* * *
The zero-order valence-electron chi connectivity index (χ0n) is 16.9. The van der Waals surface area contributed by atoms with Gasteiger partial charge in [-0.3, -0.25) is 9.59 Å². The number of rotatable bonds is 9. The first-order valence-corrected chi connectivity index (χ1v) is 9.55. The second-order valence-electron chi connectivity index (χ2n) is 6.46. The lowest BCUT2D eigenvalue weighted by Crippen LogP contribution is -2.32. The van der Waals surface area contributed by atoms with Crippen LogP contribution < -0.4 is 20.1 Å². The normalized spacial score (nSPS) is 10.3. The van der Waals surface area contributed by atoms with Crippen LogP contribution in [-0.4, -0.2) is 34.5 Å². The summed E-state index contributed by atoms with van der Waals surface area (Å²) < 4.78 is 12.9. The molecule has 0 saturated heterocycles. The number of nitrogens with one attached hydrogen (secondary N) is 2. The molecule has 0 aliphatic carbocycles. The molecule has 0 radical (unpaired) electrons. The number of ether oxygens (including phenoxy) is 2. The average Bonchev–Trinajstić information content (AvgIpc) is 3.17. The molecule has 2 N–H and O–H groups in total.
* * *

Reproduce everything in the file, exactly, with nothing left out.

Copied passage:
The zero-order valence-electron chi connectivity index (χ0n) is 16.9. The van der Waals surface area contributed by atoms with Gasteiger partial charge in [-0.3, -0.25) is 9.59 Å². The number of rotatable bonds is 9. The first-order valence-corrected chi connectivity index (χ1v) is 9.55. The second-order valence-electron chi connectivity index (χ2n) is 6.46. The lowest BCUT2D eigenvalue weighted by Crippen LogP contribution is -2.32. The van der Waals surface area contributed by atoms with Crippen LogP contribution < -0.4 is 20.1 Å². The normalized spacial score (nSPS) is 10.3. The van der Waals surface area contributed by atoms with Crippen LogP contribution in [-0.4, -0.2) is 34.5 Å². The summed E-state index contributed by atoms with van der Waals surface area (Å²) < 4.78 is 12.9. The molecule has 0 saturated heterocycles. The number of nitrogens with one attached hydrogen (secondary N) is 2. The molecule has 0 aliphatic carbocycles. The molecule has 0 radical (unpaired) electrons. The number of ether oxygens (including phenoxy) is 2. The average Bonchev–Trinajstić information content (AvgIpc) is 3.17. The molecule has 2 N–H and O–H groups in total.